@Newcastle City Hall, November 27 2016
At first glance Chris Robertson cut a lonely figure as he picked up the mic, strode to the centre of the City Hall stage and delivered a compelling speech focusing on the need for young men to open up about depression and talk about their deepest fears. Appearances, of course, can be deceptive.
In reality, Robertson, who has battled his own demons and even described himself here as ‘that guy with a gun in his mouth’, was surrounded by friends: his three best buddies left and right and thousands more packing out Newcastle’s City Hall.
Love, respect and support – rather than isolation and insecurity – were the overriding sentiments here. A Black Stone Cherry show is no place for enmity, insults or self-doubt. Never has been. Never will be. And the sense of community and positivity was almost over-powering. For those who joined the band at the outset of their journey through the UK almost a decade ago this was the most emotional of live shows within the most iconic of venues.
Kentucky’s finest couldn’t have chosen a more historic stage from which to deliver their first acoustic set on Tyneside. Decked out with twinkling fairy lights, the odd crate, three stools and a tiny drum kit, it was almost as if the City Hall had been transformed, for one night only, into a stripped back barn due north of Nashville. The combination of props and performance created an atmosphere worth savouring and a captivated crowd didn’t waste their chance at what will surely go down as one of Newcastle’s most memorable live music events.
Robertson hasn’t always nailed it as a singer but this was, quite possibly, his finest hour. Passionate yet controlled, his heart-stopping renditions of Things My Father Said, The Rambler and All I’m Dreamin’ Of persuaded the most reluctant of hairs to stand on end and proved that there are few more convincing frontmen on the rock and roll circuit. To see Robertson so at ease made part one of Black Stone Cherry’s brilliant double header all the more special.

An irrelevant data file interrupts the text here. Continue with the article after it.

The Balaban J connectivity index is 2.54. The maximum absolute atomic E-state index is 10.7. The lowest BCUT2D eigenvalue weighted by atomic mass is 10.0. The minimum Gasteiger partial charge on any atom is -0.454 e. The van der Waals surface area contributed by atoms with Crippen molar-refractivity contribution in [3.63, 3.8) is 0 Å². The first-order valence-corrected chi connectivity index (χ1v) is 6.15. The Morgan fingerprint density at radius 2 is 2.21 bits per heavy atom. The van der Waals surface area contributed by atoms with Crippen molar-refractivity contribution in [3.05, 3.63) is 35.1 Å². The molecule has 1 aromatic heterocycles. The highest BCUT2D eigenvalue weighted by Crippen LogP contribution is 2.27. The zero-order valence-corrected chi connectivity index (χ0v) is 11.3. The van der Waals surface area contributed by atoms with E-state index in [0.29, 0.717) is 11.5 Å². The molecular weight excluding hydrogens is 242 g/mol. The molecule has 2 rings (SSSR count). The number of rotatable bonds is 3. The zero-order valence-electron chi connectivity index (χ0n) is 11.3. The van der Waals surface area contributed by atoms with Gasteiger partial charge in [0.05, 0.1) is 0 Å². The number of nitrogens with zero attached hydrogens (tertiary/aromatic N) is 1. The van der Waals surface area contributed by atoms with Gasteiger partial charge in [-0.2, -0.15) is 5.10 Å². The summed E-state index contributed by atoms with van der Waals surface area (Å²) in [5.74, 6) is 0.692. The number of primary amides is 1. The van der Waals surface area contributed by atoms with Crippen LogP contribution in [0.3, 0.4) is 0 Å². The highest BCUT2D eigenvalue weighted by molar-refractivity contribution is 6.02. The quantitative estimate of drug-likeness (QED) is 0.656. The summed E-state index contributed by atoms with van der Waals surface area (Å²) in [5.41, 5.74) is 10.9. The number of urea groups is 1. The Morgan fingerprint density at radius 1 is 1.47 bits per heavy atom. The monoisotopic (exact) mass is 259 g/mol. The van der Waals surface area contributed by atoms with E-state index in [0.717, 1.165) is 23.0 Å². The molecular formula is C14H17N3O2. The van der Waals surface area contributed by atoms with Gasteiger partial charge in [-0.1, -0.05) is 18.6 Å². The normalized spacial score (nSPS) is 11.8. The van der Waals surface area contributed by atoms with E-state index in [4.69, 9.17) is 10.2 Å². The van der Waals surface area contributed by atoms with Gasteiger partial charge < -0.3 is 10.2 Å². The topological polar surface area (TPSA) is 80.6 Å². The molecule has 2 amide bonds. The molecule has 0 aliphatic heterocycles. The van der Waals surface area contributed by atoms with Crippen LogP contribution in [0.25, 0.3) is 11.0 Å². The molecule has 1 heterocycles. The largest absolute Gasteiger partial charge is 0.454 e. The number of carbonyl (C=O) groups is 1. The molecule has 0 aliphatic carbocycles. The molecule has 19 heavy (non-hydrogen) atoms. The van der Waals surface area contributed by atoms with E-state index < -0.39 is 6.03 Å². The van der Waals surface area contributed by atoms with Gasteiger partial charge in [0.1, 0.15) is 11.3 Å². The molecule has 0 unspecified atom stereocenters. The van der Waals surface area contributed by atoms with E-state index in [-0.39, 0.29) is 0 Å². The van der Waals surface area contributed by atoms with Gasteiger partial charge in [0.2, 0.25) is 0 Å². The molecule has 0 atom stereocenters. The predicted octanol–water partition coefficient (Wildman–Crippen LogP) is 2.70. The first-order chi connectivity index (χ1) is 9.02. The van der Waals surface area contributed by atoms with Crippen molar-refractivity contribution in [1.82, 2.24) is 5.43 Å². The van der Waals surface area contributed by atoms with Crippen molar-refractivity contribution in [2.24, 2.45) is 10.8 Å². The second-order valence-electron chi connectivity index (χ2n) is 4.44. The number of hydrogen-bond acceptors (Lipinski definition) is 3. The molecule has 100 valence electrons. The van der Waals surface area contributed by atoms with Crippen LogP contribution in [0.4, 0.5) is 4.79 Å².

Just how comfortable the rest of the band were is up for debate. Constrained by the intimate setting and laid back vibe, Ben Wells, Jon Lawhon and John Fred Young occasionally looked like caged animals craving release. Three of the most energetic men in rock clearly found the prospect of sitting still a most daunting challenge. Young, in particular, looked set to erupt at any moment only to take another deep breath before caressing his cymbals.
Their chance would come.
Part two of An Evening With Black Stone Cherry was all about bringing the noise. A monster backdrop, stunning light show and sparkling mix couldn’t have provided a greater contrast to what went before. Freed from their shackles Young et al went for broke – and then some.
And if Robertson had breathed new life into old favourites with an affecting and emotive acoustic turn then he laid into anthems Soulcreek, Killing Floor and White Trash Millionaire like there was no tomorrow.
Of course there will be a tomorrow for Black Stone Cherry. Many, many tomorrows. And that was Robertson’s point as he pleaded with the masses to take mental illness seriously. Here was an individual who might have ended it all and with it the legacy of this brilliant young band. He came close. But the bond he shared with his Southern Rock brothers and their army of fans proved even closer.
Exclusive Images Courtesy Of John Burrows